Vancouver Sun

Event has more misses than hits

Many gadgets displayed at annual Las Vegas showcase won’t ever find their way into homes


SAN FRANCISCO — Ultrahigh definition television sets that don’t have much content available. Wireless chargers that don’t work together because they’re built on competing industry standards. Wearable devices that few consumers have shown interest in buying.

Technology companies will once again be using the Consumer Electronic­s Show that starts next week to unveil musthave new gadgets. The odds are stacked against them.

The trade show, which runs from Tuesday until next Saturday in Las Vegas, is far from a hit-making machine. While the technology show is a leading indicator of trends and attracted 160,000 attendees last year, many products debuting at the event take years to get into consumers’ living rooms — if at all. The last time the event had a true stand-alone sensation was when Microsoft Corp. debuted the Xbox game console at CES in 2001.

“It seems that every year there’s a central theme to the technology introduced and a lot of those have just whiffed,” said Jordan Selburn, an analyst for market researcher IHS Inc.

This year, CES will be packed with a wide array of splashy gadgets. Drones are being heavily featured, as are connected cars and a range of smart home technology designed to make everyday life more convenient. Quantum dot television­s, which promise better colour and lower electricit­y use in giant screens, are also debuting.

That’s spurring crowds to flock to CES. Attendance at the event last year reached a record 160,498, up 15 per cent from 140,000 in 2011, according to the Consumer Electronic­s Associatio­n. The number of exhibitors totalled 52,326 last year, rising from 51,236 in 2011. The group, which runs the event, declined to comment on the number of attendees and exhibitors registered for the show next week.

“It’s so big that if you skip it, it’s ‘Why aren’t you going?’ ” said Brian Blau, an analyst at Gartner Inc. “A lot of these companies have to be there whether they want to or not.”

Yet CES’s history is littered with products that have flopped or been slow to take off. While high-def TV debuted at CES in 1998, it took seven years before 10 per cent of the market used it. More than five years after 3D HD television­s debuted at CES, few consumers are watching movies through the 3D glasses required to make it appear that something is jumping out of their screens.

“CES’s relevance grows as technology is now woven into our daily lives and is helping to solve some of the world’s biggest problems, from health and transporta­tion to agricultur­e and beyond,” said Karen Chupka, vice-president of business strategy for the Consumer Electronic­s Associatio­n.

This year, companies including Sony Corp. and LG Electronic­s Inc. are renewing their drive to convert everyone to ultra-high-definition television, or 4K. Many of them will show off the organic light-emitting diode technology that promises even thinner TV sets capable of producing a more vivid picture, according to Selburn.

Still, Selburn said he’s seen little evidence that media companies and content distributo­rs have firm plans to provide movies and TV programs on 4K-resolution discs. What’s more, there’s debate as to whether 4K screens offer consumers many benefits. Viewed up close in stores, a giant 4K screen will look better than current highdef sets. Yet at normal viewing ranges, some analysts have argued human eyes aren’t capable of telling the difference.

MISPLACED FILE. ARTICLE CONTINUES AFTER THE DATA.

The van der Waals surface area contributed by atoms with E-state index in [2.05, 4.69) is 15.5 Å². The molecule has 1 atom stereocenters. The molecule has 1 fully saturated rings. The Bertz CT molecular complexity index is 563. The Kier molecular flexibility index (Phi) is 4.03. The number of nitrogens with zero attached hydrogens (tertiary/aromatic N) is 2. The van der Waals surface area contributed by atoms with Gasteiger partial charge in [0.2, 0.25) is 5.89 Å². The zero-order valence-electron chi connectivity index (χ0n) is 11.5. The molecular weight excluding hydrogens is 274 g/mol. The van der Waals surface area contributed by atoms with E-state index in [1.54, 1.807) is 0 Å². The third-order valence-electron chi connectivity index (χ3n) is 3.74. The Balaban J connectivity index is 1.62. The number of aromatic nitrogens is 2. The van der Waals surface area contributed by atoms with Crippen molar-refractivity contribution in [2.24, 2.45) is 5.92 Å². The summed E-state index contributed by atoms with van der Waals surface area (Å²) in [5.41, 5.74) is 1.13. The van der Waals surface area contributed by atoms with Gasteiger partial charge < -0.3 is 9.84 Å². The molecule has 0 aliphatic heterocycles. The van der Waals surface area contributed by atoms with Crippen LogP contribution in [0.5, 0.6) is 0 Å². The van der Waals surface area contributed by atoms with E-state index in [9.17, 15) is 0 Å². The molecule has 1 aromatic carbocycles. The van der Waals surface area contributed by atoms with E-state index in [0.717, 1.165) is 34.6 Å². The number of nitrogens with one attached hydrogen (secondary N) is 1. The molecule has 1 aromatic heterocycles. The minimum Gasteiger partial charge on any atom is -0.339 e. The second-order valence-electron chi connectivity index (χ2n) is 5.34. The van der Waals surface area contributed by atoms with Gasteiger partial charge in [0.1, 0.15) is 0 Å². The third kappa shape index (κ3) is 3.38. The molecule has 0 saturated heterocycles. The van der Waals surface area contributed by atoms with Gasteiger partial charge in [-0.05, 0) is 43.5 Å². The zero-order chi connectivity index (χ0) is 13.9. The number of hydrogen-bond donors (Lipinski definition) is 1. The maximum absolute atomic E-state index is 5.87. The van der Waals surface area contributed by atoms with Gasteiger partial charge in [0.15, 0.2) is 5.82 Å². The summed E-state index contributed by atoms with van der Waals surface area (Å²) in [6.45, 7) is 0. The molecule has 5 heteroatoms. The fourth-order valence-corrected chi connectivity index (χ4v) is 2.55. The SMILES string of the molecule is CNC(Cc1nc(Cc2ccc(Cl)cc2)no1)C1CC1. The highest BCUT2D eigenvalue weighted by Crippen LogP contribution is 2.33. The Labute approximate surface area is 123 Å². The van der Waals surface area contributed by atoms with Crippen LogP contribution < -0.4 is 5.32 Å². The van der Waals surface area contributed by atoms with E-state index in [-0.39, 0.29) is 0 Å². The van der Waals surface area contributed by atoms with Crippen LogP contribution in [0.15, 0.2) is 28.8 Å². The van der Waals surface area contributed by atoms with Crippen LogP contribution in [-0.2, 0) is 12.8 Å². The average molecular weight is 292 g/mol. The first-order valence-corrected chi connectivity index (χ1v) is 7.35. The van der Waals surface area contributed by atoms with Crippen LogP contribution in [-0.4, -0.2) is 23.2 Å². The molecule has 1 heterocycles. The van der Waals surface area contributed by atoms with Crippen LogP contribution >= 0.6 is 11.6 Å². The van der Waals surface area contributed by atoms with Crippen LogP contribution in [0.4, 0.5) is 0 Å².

This year’s Las Vegas event will also feature a fight over wireless-charging technology that threatens the introducti­on of new devices. Worse than even the debut of home video, where VHS duked it out with Betamax in the 1970s, wireless charging already has three rival groups — the Wireless Power Consortium, the Power Matters Alliance and the Alliance for Wireless Power — trying to make their version the industry standard.

“The rate of growth is being hampered by the standards battle,” said John Perzow, vicepresid­ent of market developmen­t for WPC.

Even without the conflict, 2015 probably won’t be the year of wireless charging, according to Sujata Neidig, a marketing manager at Freescale Semiconduc­tor Ltd. She said her company’s chips are going into wireless-charging systems that won’t make it into consumer hands until at least the second half of 2015 and probably in greater numbers in 2016.

Some companies have scaled back their participat­ion in CES. Microsoft no longer does the eve-of-the-show keynote presentati­on or a giant booth to show off products. It now rents more than 20,000 square feet of space to use on an invite-only basis for customers and partners.

Other companies don’t bother showing up. Apple, which had a CES flop with the Pippin game machine in 1996, doesn’t exhibit or have speakers at the event. The operator of the fourth-largest U.S. electronic­s retail chain sent just four buyers to CES last year.

 ?? ROBYN BECK/AFP/GETTY IMAGES FILE ?? Sony, along with rival LG Electronic­s, will renew their drive to convert everyone to ultra-high-definition television, or 4K, at next week’s Consumer Electronic­s Show.
ROBYN BECK/AFP/GETTY IMAGES FILE Sony, along with rival LG Electronic­s, will renew their drive to convert everyone to ultra-high-definition television, or 4K, at next week’s Consumer Electronic­s Show.

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